Xiaoran Sun

CEHD Family Social Science
College of Education/Human Dev
Twin Cities
Project Title: 
Machine Learning for Family Research

Machine learning (ML) has been widely criticized for its purely data-driven nature without theoretical foundations and thus has been questioned for its utility in social science research. In the face of this limitation, these researchers have developed a literature-driven ML-based study paradigm, namely the data-based cross-study synthesis, which uses systematic reviews for predictor set construction for ML models. One example of its use was to examine the predictive value of high-dimensional data on adolescent family experiences for young adult educational achievement using the public dataset from the National Longitudinal Study of Adolescent to Adult Health (Add Health). The review of 101 studies that used Add Health data to examine links between adolescents’ family experiences and young adult educational attainment yielded 55 family experience variables that had been examined across these studies. Despite these prior studies, how all the variables tested may work together to predict educational attainment was unknown. Accordingly, this study used ML-based predictive models to address three questions: By incorporating adolescent family experience factors examined across prior studies in a single analysis, how accurately can we predict young adult educational attainment? Which family experience factors are the best predictors of educational attainment? And what complex patterns (e.g., nonlinearities, interactions) among family experience predictors merit further examination? More broadly, this research highlights the utility of data-driven, ML approaches in answering “big picture” questions about family and adolescent development.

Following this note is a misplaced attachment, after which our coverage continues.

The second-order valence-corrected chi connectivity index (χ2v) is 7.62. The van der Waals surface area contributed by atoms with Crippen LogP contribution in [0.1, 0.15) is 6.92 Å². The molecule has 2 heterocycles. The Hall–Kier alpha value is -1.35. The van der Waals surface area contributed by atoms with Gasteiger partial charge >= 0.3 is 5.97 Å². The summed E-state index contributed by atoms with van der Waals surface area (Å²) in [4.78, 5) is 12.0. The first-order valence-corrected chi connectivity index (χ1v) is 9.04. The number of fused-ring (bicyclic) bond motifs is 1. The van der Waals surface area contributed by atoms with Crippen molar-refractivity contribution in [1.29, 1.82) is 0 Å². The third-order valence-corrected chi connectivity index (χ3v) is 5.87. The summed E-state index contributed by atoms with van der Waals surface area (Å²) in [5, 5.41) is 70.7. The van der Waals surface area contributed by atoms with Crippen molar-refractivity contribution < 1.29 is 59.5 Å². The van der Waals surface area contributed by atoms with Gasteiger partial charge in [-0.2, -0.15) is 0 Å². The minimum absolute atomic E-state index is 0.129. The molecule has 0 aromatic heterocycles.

This researcher is expanding on this effort to answer even broader questions. Specifically, the current project moves beyond the focus on family experience variables to include all variables examined in previous studies that used Add Health data to study predictors of educational achievement. By incorporating not only the family factors but also personal characteristics and factors in other contexts such as school, peers, neighborhood, and culture, the following questions can be answered with the updated ML-based cross-study synthesis: How important is the family context relative to other contexts and individual characteristics? What are the key predictors across different contexts during adolescence for future achievements? And how do these key predictors from different contexts interact with one another in the predictions?

Project Investigators

Xiaoran Sun
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